Safety Report from Our Lead Officer Matt Kirk – email@example.com (310)444-0744
Brentwood Crime Stats Year End 2019
I’ve been attending many meetings recently, sharing with the community just how low crime is as of late. But let’s not celebrate and relax ourselves into a sense of complacency. Below is a burglary tip prevention check list that serves as a reminder that we all need to still stay vigilant and aware. Also, I invite you to peruse our LAPD West LA Division Twitter and Facebook accounts. Via these medias, our Crime Analysis Detail (CAD) is now posting recent crime stats, community alerts and bulletins, and maps of crime spiked areas towards increased community awareness. What makes this unique is that postings are specific to particular areas within West LA. Keep in mind that if you live in Brentwood, you live within LAPD’s Basic Car Area 8A13.
Residential Burglary Prevention Tips
Make sure your doors and windows are always locked. And I mean all windows. Even bathroom windows. It has been speculated that more than half of break-ins occur through first-floor windows. So, securing these should be a top priority. Second floor windows are also vulnerable, much more so than you would expect. People leave ladders and other items like patio furniture, etc., that burglars make use of to hoist themselves onto the 2nd floor balcony and right into your open bedroom window. And don’t forget to secure side doors and garage doors as well.
Thorny bushes under windows will make thieves think twice before going in that way. Also, keep your bushes and hedges trimmed to a minimum; don’t give thieves a place to hide while they scope out your place. Gravel and loose stones can also alert you (or a dog) that someone is approaching your house. And make sure your yard is well-lit during the night!
Burglars are considerably less likely to burglarize a home where there are dog(s) inside than not. Dogs are a lot of responsibility and they can be expensive. I have three dogs and they’re a lot of work. Please only get a dog if you’re truly going to care for it as it deserves.
Make sure your valuables are hidden from passerby’s. Use privacy curtains (sheer curtains that let in light but block the view) so people can’t see in while you’re away at work.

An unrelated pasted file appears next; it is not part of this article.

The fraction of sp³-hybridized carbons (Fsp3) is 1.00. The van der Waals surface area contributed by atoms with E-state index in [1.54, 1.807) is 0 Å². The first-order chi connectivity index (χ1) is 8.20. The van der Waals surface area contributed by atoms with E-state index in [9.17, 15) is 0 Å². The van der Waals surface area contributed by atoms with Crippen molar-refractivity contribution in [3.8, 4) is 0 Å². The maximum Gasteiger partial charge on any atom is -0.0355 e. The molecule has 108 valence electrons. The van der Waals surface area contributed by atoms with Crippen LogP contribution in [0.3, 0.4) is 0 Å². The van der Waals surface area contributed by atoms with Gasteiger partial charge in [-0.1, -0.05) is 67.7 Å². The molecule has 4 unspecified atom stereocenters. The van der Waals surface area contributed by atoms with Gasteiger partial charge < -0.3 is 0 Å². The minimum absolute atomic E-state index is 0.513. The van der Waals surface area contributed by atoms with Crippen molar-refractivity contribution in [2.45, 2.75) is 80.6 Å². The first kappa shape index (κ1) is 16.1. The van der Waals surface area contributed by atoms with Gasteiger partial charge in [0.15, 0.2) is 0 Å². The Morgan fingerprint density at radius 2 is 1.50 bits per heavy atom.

Security experts say most thieves don’t want to smash sliding-glass doors because that’s too noisy. They’d much rather slide it open. To prevent this, secure your sliding door by placing a sawed-off broom handle in the track to prevent it from opening.
If you’re going away for a week, don’t tell people on your answering machine or social media accounts that you’re out of town. Also, don’t tell the taxi or Uber/Lyft driver that you’re going out of town. If you have luggage, I just mention to the driver that my whole family is inside and I couldn’t get any of them to give me a ride to the airport. If you’re going to be away, make sure you purchase a timer that will automatically turn on lamps when it gets dark. Also, either put a temporary stop on your mail, or have a neighbor pick up your mail, packages, and newspapers so your home doesn’t look vacant.
Make sure you religiously back up your computers and laptops in the event those items are stolen. And again, keep valuables out of sight. Take pictures or video of your valuables. Know serial numbers, the model numbers and purchase prices of your most expensive items. The insurance company will want this information if it’s stolen.
Lastly, and perhaps most importantly, in today’s day and age, you want to be notified instantly to your Smart Phone if someone is at or entering your house or property. There are various inexpensive and easy to install systems that do just that and provide you footage of the person that is stored up in the ‘Cloud.’ With these systems, you can also call 911 immediately and give a detailed description of who’s doing what at your home, even if you’re away at work or on vacation.
If you do discover that your home has been burglarized:
*Don’t go into the house. If you’ve already walked in, leave immediately. The thieves may still be inside, and it’s not worth your life to find out.
*Call the police from your cell phone or from a neighbor’s house.
*Don’t touch anything. The thieves might have left fingerprints.
Feel free to contact me should you have any questions or comments. All the best,
OFFICER Maria Gray
Senior Lead Officer for Basic Car 8A13, Brentwood Area
Los Angeles Police Department
West Los Angeles Division
I am very happy to report that there is now a free App that will notify you on your smartphone or similar device of real-time police and fire activity and emergency calls for service within your community.
Officers and Detectives cannot reiterate this enough… Please, please, PLEASE, DO NOT LEAVE YOUR VEHICLE FOBS OR KEYS IN YOUR CARS!!!
Our Auto Detectives advise that at present, the West LA average for vehicles stolen from our area, and ultimately recovered, which have the fobs or keys within the vehicle is well over 40%. Nearly HALF!!! In fact, a few weeks ago, we experienced a trend wherein 100% of the cars stolen in a one week period from the West LA Area involved victims who left their fobs or keys within their cars. This is crazy!!
Fortunately, Brentwood’s violent crime, as compared with this same time last year, is down over 58%. Property crime is also down, by 2.6%. However, we’ve had ten more burglaries than we had at this same time last year. We don’t want this trend to continue.
To get people thinking defensively, or to learn or adjust to big city life, I thought it would be interesting to share a few things that most cops would never do…